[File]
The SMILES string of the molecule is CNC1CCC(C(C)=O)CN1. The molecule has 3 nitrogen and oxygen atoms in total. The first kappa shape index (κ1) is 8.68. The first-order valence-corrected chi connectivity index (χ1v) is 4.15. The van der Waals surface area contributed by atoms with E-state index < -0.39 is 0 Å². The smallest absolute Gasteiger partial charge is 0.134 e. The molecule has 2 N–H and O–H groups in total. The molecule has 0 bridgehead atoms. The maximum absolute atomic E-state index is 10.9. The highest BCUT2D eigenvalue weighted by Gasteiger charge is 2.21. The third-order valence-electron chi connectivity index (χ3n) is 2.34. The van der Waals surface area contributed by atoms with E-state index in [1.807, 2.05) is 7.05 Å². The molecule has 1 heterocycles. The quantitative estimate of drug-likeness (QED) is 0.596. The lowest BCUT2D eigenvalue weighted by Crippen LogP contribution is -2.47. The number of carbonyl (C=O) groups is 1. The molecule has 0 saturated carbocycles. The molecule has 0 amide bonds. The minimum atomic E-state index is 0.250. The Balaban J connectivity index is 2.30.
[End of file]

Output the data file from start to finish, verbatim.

The SMILES string of the molecule is CNC1CCC(C(C)=O)CN1. The molecule has 3 nitrogen and oxygen atoms in total. The first kappa shape index (κ1) is 8.68. The first-order valence-corrected chi connectivity index (χ1v) is 4.15. The van der Waals surface area contributed by atoms with E-state index < -0.39 is 0 Å². The smallest absolute Gasteiger partial charge is 0.134 e. The molecule has 2 N–H and O–H groups in total. The molecule has 0 bridgehead atoms. The maximum absolute atomic E-state index is 10.9. The highest BCUT2D eigenvalue weighted by Gasteiger charge is 2.21. The third-order valence-electron chi connectivity index (χ3n) is 2.34. The van der Waals surface area contributed by atoms with E-state index in [1.807, 2.05) is 7.05 Å². The molecule has 1 heterocycles. The quantitative estimate of drug-likeness (QED) is 0.596. The lowest BCUT2D eigenvalue weighted by Crippen LogP contribution is -2.47. The number of carbonyl (C=O) groups is 1. The molecule has 0 saturated carbocycles. The molecule has 0 amide bonds. The minimum atomic E-state index is 0.250. The Balaban J connectivity index is 2.30.